For Sports Bettors, The Thrill Isn't All In The Money
STEVE INSKEEP, HOST:
The NCAA men's basketball tournament being played this month involves several dozen teams and several hundred players. But countless other people also play at home. It is betting March Madness. And NPR social science correspondent Shankar Vedantam looked into some research into why exactly people bet on NCAA games. Hi, Shankar.
SHANKAR VEDANTAM, BYLINE: Hi, Steve.
INSKEEP: So wait a minute. People want to make money. I get that. It's an addictive activity of course. There's the thrill of winning, but you seem to be suggesting something else here.
VEDANTAM: Yeah, there's actually deeper puzzle that has bothered economists for a longtime, Steve, which is, why do people like to gamble at all? From the point of view of card-carrying economists, gambling is profoundly irrational because in most cases, it's a game that you're designed to lose. And yet, millions of people do it. I was speaking with Brad Humphreys, at West Virginia University, and he told me that although gamblers will tell you they are gambling to make money, that might not actually be the real reason. Here he is.
BRAD HUMPHREYS: I was trying to understand why it is that people would gamble. And one of the explanations out there is the idea that it's not a financial motive, that they get enjoyment out of it.
INSKEEP: What sort of enjoyment do you mean?
VEDANTAM: Humphreys, Rodney Paul and Andrew Weinbach decided to look at the NCAA to answer your question, Steve. They looked at the propensity of bettors to place bets on about 3,000 NCAA games. Now, fewer than 500 of those games are televised, and the researchers find bettors are significantly more likely to bet on games that are televised than on games that are not. Games with bigger television audiences get even more bets. Now, if you are just gambling to make money, why would you focus just on the games that are on television? Now, you can argue that people bet on games that are on television because these are better known teams. But the researchers apply all kinds of controls to make sure that familiarity or knowledge of the teams is not driving the phenomenon. What they conclude is that people are gambling because when they watch a game on TV, they get more enjoyment from the game knowing that they have a bet on the outcome. Humphreys and other economists believe this is actually a factor in much bigger settings, not just the NCAA. If you look at the stock market for example, economists have long observed that investors don't just focus primarily on returns. They certainly want their stocks to do well, but they also want stocks that make them feel better emotionally. Here's Humphreys again.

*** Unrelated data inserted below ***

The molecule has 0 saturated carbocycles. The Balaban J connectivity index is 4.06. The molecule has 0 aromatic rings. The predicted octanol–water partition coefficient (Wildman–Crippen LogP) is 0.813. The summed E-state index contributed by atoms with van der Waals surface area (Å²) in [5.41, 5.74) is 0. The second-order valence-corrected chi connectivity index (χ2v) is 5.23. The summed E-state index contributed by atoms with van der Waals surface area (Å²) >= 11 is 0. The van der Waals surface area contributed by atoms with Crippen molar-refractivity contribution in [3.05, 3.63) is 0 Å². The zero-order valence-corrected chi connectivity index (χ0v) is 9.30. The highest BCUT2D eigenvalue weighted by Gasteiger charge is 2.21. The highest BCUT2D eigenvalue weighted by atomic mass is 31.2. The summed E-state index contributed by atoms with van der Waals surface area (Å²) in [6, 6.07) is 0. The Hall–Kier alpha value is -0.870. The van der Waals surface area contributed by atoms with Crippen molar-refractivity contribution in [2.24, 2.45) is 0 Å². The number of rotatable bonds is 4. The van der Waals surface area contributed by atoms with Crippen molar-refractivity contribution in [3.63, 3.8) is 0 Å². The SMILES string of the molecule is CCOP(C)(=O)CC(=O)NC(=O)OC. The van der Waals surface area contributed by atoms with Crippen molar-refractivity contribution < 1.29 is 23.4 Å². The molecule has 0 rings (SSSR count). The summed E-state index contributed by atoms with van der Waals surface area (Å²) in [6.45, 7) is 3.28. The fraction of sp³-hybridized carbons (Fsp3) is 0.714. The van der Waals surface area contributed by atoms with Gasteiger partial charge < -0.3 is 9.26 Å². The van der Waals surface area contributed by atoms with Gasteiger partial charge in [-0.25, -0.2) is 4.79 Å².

HUMPHREYS: I want to buy Apple stock, not because I think that it's going to be a profitable investment for me. But I want to buy Apple stock because I have an iPhone. And I get more satisfaction from using my iPhone knowing that I have a bet down, an investment, in Apple stock.
INSKEEP: I've put my money down on a story. And it's a story in which I participate by using the iPhone or watching a basketball game.
VEDANTAM: That's exactly right. And it's one of numerous areas where we assume that people are just behaving rationally, like conventional economic models would predict, whereas really, these psychological factors are driving their behavior.
INSKEEP: This, I think, helps to explain why it is that pro-sports leagues, like the NFL, have gone so all-in on sports betting sites, with fantasy football betting sites and so forth. The feeling is that the betting encourages viewing. The viewing encourages betting.
VEDANTAM: Humphreys told me exactly the same thing, Steve, which is when you look at it from the point of view of the NCAA, people placing bets on NCAA games only means that the engagement with the games is going to increase.
INSKEEP: Even though the college leagues are against betting.
INSKEEP: Shankar, thanks very much.
VEDANTAM: Thanks, Steve
INSKEEP: He is NPR's social science correspondent and also the host of the new podcast that explores the unseen patterns of human behavior, Hidden Brain. Transcript provided by NPR, Copyright NPR.